Kent was in the French camp near Dover. He had found the gentleman he had sent to give a true account of the events surrounding the King.
‘Do you know why the King of France has suddenly gone back to his kingdom?’ he said.
‘He had some unfinished business back home that came to the forefront since coming here: it was something with such threatening implications that his personal attendance was vital and necessary.’
‘Who has he left here in charge?’
‘The Marshal of France, Monsieur La Far.’
‘Did your letters move the Queen to any demonstration of grief?’
‘Yes sir,’ the gentleman said. ‘She took them and read them in my presence, and every now and then a large tear trickled down her delicate cheek. It struck me that she was a queen over her emotions which, like rebels, battled to be king over her.’
‘Oh, then it moved her.’ Kent nodded.
‘Not to anger. Self control and sorrow contested each other as to which should express her better. You have seen sunshine and rain at the same time: her smiles and tears were like that, but more beautiful. The happy little smiles that played on her rosy lips seemed unaware of those visitors in her eyes, which fell from them like pearls dropping from diamonds. To cut a long story short, sorrow would be a precious commodity if it became everyone as it became her.’
‘Did she ask any questions?’
‘Oh yes.’ The gentleman nodded vigorously. ‘Once or twice she breathed the name “father”, as though it were pressing on her heart: cried “Sisters! Sisters! Disgrace to their sex! Sisters! Kent! Father! Sisters! What! In the storm! In the night? In the name of pity, I don’t believe it!” And at that she allowed her holy tears to fall from her heavenly eyes then, her storm damped, she went off to deal with her grief alone.’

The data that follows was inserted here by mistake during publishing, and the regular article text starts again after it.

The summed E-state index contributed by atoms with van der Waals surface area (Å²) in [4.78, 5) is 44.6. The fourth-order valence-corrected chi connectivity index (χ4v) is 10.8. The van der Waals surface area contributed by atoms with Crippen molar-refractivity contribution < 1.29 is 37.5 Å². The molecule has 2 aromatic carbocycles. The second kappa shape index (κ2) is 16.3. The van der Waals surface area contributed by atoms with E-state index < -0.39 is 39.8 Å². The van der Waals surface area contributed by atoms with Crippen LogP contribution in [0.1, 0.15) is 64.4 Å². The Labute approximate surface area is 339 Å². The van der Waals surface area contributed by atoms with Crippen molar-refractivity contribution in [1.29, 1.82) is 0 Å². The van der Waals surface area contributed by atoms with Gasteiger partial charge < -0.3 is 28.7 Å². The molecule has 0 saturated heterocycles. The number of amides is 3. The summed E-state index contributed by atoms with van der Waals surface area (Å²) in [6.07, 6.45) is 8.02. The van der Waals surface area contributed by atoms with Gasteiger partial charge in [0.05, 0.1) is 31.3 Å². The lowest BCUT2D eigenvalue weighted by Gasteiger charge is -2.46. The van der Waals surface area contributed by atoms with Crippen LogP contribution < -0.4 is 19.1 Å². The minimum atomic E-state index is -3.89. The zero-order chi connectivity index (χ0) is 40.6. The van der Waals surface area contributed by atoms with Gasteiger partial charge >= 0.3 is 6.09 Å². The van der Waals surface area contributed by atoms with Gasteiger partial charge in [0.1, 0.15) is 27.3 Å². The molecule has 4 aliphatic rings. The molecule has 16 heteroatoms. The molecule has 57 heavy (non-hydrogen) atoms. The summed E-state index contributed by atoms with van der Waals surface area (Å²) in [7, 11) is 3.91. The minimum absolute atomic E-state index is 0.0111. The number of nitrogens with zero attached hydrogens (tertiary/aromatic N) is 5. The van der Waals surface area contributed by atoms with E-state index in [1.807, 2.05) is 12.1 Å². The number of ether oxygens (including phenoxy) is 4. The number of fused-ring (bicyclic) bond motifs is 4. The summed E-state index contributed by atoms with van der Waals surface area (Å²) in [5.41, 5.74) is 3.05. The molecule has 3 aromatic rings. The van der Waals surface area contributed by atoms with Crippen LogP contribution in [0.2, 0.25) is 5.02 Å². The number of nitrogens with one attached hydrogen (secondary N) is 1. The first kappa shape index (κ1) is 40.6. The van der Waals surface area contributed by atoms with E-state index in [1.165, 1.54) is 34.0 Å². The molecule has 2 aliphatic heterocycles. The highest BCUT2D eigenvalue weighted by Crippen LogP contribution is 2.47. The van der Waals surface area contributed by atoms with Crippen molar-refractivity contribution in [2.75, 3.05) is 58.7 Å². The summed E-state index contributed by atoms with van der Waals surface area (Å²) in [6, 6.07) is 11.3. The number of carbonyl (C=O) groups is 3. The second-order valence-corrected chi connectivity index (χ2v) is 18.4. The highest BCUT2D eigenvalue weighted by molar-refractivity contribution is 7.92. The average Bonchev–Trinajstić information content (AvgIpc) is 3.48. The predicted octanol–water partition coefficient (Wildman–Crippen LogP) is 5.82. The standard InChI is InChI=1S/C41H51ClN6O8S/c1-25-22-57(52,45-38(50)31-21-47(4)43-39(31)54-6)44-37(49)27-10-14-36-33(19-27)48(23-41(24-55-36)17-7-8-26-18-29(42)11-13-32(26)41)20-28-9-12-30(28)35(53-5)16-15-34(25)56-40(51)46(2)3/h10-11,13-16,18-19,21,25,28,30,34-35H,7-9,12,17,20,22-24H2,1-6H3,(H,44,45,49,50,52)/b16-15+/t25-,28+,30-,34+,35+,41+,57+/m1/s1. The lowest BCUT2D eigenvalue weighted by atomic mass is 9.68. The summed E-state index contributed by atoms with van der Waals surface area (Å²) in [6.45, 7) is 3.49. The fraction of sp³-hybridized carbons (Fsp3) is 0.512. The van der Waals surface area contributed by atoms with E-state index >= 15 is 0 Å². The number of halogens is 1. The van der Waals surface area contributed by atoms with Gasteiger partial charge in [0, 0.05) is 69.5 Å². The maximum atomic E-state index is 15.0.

Kent’s eyes were moist as he listened. ‘It is the stars,’ he said. ‘The stars above us are responsible for our characters. Otherwise two parents couldn’t beget such different offspring. You haven’t spoken to her since?’
‘Was that before the King returned?’
‘Well, sir, the poor distressed Lear’s in the town. Sometimes, in his more rational moments, he remembers why we’ve come to Dover, and won’t in any circumstances consent to see his daughter.’
‘Why, dear sir?’
‘A great shame elbows him away. His own unkindness – depriving her of his blessing: turning her out to the mercy of foreign lands: giving her dowry to his pitiless daughters – these things sting his mind so venomously that burning shame keeps him away from Cordelia.’
‘Alas, poor man,’ the gentleman said.
‘You haven’t heard anything of the armies of Albany and Cornwall?’
‘Yes,’ the gentleman said. ‘They’re on the march.’
‘Well, sir,’ said Kent, ‘I’ll take you to our master, Lear, and leave you to look after him. I’m going to be tied up in some important business for a while. When you find out who I am you won’t be sorry you’ve helped me. Please. Come with me.’